|The first excerpt represents the past or something you must release, and is drawn from 1492 by Mary Johntson:
If they find disappointment they will not think of the future;
they will smite you!''
I knew that he was writing in that book too ardently,
and that he was even now composing letters to great persons
to be dispatched from what Spanish port he should
first enter, coming back east from west, over Ocean-Sea,
But he had long, long followed his own advice, stood by
his own course. The doing so had so served him that it
was natural he should have confidence. Now he said only,
``I do the best I can! I have little sea room. One Scylla
|The second excerpt represents the present or the deciding factor of the moment, and is drawn from The Psychology of Revolution by Gustave le Bon:
frenziedly broken. When Fouche, the future Duke of Otranto
under Napoleon, and minister under Louis XVIII., was sent as
commissary of the Convention to the Nievre, he ordered the
demolition of all the towers of the chateaux and the
belfries of the churches ``because they wounded equality.''
Revolutionary vandalism expended itself even on the tomb.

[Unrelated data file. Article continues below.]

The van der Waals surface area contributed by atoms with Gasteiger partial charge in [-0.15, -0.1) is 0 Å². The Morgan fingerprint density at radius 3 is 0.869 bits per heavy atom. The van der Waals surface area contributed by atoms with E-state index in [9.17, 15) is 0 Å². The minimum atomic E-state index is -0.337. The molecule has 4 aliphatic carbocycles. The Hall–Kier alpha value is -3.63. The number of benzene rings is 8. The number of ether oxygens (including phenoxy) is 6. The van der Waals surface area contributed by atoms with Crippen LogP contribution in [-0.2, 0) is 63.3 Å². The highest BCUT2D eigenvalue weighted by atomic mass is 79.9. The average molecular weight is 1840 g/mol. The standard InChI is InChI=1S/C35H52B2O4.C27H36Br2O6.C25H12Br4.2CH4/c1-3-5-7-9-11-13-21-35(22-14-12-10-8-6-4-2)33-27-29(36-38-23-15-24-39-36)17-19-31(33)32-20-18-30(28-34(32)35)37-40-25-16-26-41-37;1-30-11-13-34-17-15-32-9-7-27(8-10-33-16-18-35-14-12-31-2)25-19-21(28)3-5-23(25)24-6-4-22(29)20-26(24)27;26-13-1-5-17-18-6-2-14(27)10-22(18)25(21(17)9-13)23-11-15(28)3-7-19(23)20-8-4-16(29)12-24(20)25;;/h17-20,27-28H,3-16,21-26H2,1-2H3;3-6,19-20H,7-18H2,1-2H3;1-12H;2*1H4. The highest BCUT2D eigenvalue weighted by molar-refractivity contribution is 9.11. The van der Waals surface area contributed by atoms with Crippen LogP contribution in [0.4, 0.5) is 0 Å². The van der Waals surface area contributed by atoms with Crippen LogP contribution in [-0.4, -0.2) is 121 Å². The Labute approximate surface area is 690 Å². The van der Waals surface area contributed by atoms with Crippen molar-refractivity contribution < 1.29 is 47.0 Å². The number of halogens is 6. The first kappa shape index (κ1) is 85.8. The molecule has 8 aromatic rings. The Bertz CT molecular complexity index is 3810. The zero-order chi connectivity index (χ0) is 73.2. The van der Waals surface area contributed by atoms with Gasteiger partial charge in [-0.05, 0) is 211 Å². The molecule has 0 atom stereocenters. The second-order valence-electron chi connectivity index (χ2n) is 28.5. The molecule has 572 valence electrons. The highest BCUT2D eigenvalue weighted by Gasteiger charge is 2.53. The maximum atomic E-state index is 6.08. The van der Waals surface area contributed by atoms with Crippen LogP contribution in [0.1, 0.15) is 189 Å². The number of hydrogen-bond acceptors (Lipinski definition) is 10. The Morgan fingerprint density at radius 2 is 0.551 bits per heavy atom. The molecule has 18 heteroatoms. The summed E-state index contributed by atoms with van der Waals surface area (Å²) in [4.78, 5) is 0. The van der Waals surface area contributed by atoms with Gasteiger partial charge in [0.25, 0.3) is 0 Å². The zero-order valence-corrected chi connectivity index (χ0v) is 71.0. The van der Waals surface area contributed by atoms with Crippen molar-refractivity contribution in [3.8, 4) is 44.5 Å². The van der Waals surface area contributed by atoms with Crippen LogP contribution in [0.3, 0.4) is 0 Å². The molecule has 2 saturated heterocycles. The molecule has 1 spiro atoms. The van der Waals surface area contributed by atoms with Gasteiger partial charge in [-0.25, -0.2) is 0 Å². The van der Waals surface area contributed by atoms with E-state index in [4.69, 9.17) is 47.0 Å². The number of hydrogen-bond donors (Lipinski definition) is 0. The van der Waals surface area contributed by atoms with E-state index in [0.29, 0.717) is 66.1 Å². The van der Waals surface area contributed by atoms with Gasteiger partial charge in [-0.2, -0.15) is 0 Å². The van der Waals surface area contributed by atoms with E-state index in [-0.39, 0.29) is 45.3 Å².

Following a report read by Barrere to the Convention, the
magnificent royal tombs at Saint-Denis, among which was the
admirable mausoleum of Henri II., by Germain Pilon, were smashed
to pieces, the coffins emptied, and the body of Turenne sent to
the Museum as a curiosity, after one of the keepers had extracted
|The third excerpt represents the future or something you must embrace, and is drawn from The Psychology of Revolution by Gustave le Bon:
certain extent justified if we think with Pascal.
``Plurality is the best way, because it is visible and has
strength to make itself obeyed; it is, however, the advice of the
As universal suffrage cannot in our times be replaced by any
other institution, we must accept it and try to adapt it. It is
accordingly useless to protest against it or to repeat with the
queen Marie Caroline, at the time of her struggle with Napoleon:
``Nothing is more dreadful than to govern men in this enlightened
century, when every cobbler reasons and criticises the